because of changing economic conditions, let us pray:
Lord, give success to the work of our hands.

For those who work in hazardous conditions without sufficient protection, let us
Lord, give success to the work of our hands.

For migrant workers and all who work the land, let us pray:
Lord, give success to the work of our hands.

For all employers that they may seek to provide a just work environment:
Lord, give success to the work of our hands.

For those who face discrimination, harassment, or abuse in the workplace, let us
Lord, give success to the work of our hands.

For those who must balance job commitments with the needs of their family, let us
Lord, give success to the work of our hands.

Loving God,
through your Son you gave us an example to love one another as he loved us. 
Give us the strength to continue working to bring forth your kingdom here on
a kingdom of justice and peace, kindness and compassion, grace and mercy. 
Grant this through Christ, our Lord. Amen.

Make us worthy, Lord,
to serve our sisters and our brothers
throughout the world who live and die
in poverty and hunger.
Give them, through our hands,
this day their daily bread,
and by our understanding love,
give peace and joy. Amen.

God of compassion,
you regard the forsaken
and give hope to the crushed in spirit
give us grace like your servant Mother Teresa
to hear those who cry to you in distress,
that they may be joined to the company
of those who raise a song of thanksgiving
to your glory, O Father,
through the Son and in the Holy Spirit. Amen.
Gathering our prayers and praises into one,
let us pray as our Savior has taught us.

- The Lord's Prayer

People are often unreasonable and self-centered. Forgive them anyway. 
If you are kind, people may accuse you of ulterior motives. Be kind anyway. 
If you are honest, people may cheat you. Be honest anyway. 
If you find happiness, people may be jealous. Be happy anyway. 
The good you do today may be forgotten tomorrow. Do good anyway. 
Give the world the best you have and it may never be enough. Give your best anyway. 
For you see, in the end, it is between you and God.
It was never between you and them anyway. Amen.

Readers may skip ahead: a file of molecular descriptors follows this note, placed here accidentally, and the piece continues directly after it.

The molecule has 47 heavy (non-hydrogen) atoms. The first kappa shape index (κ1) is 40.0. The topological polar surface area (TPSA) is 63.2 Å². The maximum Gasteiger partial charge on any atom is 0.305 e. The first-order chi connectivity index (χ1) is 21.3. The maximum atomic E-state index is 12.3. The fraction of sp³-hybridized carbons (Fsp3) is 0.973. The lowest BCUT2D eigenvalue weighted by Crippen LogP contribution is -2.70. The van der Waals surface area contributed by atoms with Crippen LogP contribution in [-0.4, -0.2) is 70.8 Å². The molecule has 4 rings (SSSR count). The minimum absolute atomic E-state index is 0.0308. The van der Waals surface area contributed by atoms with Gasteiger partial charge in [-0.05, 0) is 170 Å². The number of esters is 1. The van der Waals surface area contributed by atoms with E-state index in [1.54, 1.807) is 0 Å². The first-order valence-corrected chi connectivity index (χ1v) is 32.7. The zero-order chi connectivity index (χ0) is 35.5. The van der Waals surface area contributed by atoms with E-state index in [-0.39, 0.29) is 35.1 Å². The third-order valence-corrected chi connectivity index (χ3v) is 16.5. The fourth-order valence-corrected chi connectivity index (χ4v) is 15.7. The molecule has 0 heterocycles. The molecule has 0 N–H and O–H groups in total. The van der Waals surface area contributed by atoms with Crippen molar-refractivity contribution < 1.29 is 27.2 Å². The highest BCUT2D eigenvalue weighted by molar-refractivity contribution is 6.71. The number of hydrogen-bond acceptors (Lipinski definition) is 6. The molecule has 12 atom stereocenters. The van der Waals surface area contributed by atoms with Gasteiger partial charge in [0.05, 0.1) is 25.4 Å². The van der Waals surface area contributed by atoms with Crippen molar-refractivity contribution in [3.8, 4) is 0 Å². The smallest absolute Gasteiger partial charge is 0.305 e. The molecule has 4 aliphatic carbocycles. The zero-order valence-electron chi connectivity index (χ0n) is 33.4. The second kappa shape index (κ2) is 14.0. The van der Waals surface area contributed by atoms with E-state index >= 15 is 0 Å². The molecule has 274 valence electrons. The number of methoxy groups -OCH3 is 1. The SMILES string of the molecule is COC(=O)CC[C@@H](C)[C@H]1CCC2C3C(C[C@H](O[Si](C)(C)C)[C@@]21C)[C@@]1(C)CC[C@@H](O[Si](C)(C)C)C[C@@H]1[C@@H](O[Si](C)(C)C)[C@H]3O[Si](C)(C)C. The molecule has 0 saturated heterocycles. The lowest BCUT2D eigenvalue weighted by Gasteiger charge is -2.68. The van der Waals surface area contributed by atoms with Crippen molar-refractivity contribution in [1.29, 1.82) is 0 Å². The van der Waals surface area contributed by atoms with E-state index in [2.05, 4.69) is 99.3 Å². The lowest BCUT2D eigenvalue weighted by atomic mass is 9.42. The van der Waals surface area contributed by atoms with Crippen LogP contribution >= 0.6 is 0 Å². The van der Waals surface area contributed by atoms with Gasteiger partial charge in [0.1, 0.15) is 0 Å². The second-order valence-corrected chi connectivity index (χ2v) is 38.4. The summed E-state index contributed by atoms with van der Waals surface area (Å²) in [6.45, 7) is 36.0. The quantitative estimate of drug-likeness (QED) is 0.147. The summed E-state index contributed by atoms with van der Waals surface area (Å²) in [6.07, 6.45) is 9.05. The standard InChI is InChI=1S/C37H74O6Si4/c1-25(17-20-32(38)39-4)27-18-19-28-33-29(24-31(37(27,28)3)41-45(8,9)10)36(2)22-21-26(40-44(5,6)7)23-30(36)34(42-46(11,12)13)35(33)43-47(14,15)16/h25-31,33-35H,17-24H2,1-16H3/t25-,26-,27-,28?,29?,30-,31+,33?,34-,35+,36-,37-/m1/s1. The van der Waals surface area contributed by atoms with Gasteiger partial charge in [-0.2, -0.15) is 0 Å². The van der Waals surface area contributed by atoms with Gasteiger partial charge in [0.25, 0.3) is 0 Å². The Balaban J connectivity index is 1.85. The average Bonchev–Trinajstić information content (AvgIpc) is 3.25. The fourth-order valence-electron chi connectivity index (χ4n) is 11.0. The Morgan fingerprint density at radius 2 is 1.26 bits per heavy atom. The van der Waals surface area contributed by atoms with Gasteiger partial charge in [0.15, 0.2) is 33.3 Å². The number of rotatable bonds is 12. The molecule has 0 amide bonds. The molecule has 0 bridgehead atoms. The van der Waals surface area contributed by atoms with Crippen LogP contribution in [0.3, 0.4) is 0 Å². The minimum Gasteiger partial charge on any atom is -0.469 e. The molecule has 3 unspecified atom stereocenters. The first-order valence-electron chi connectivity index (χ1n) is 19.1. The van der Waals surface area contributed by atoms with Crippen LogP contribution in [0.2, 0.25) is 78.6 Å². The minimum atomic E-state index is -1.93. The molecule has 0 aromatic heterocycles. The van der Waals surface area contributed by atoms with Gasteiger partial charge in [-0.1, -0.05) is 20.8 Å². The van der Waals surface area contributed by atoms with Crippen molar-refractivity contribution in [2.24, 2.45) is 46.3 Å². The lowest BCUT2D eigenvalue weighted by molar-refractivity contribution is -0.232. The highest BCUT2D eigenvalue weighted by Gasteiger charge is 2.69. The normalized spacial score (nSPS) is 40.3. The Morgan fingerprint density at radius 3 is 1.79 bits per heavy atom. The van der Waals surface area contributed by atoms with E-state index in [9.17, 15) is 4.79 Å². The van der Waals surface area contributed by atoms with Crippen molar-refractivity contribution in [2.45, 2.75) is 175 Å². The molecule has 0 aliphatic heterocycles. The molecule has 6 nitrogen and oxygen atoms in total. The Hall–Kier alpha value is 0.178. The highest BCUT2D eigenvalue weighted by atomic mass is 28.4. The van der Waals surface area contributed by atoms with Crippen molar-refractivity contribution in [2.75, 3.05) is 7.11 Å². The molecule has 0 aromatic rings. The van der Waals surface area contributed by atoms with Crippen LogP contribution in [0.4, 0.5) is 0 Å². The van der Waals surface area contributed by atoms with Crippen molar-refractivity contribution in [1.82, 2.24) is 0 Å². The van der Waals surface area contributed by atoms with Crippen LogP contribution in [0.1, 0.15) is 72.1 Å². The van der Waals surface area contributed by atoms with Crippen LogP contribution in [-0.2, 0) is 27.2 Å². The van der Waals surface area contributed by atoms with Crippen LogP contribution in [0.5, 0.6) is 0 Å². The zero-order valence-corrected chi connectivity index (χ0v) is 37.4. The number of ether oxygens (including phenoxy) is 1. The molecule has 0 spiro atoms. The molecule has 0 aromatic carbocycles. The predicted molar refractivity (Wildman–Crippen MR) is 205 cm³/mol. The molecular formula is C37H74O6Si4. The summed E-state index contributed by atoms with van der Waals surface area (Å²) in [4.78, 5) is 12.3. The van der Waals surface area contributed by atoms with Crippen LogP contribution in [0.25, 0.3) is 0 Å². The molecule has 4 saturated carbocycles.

The psalms are from _Celebrating Common Prayer_ (Mowbray), (c) The Society of Saint Francis 1992, which is used with permission.

The canticle is from _Common Worship: Daily Prayer, Preliminary
Edition_, copyright (c) The Archbishops' Council, 2002.

The biblical passage is from The New Revised Standard Version (Anglicized
Edition), copyright (c) 1989, 1995 by the Division of Christian Education
of  the National Council of the Churches of Christ in the USA. Used by
permission. All rights reserved.

The opening prayer and the closing prayer are by Mother Teresa (adapted). 

Mother Teresa, whose original name was Agnes Gonxha Bojaxhiu, was born on August 27, 1910 in what is now Skopje, Macedonia. For her work with the poor around the world she received the 1979 Nobel Peace Prize. Her interest in India began when as a child she attended meetings of an organisation known as the Sodality of Our Lady where letters from Yugoslavian priests working in Bengal were read. On 29th November 1928 she joined a religious order and took the name Teresa. The order immediately sent her to India. A few years later, she began teaching in Calcutta, and in 1948 the Catholic Church granted her permission to leave her convent and work among the city's poor people. She became an Indian citizen that same year. In 1950, she founded a religious order in Calcutta called the Missionaries of Charity. The order provides food for the needy and operates hospitals, schools, orphanages, youth centers, and shelters for lepers and the dying poor. It now has branches in 50 Indian cities and 30 other countries. Mother Teresa died on September 5, 1997. [http://www.nobel-prize-winners.org/peace/teresa/teresa.htm]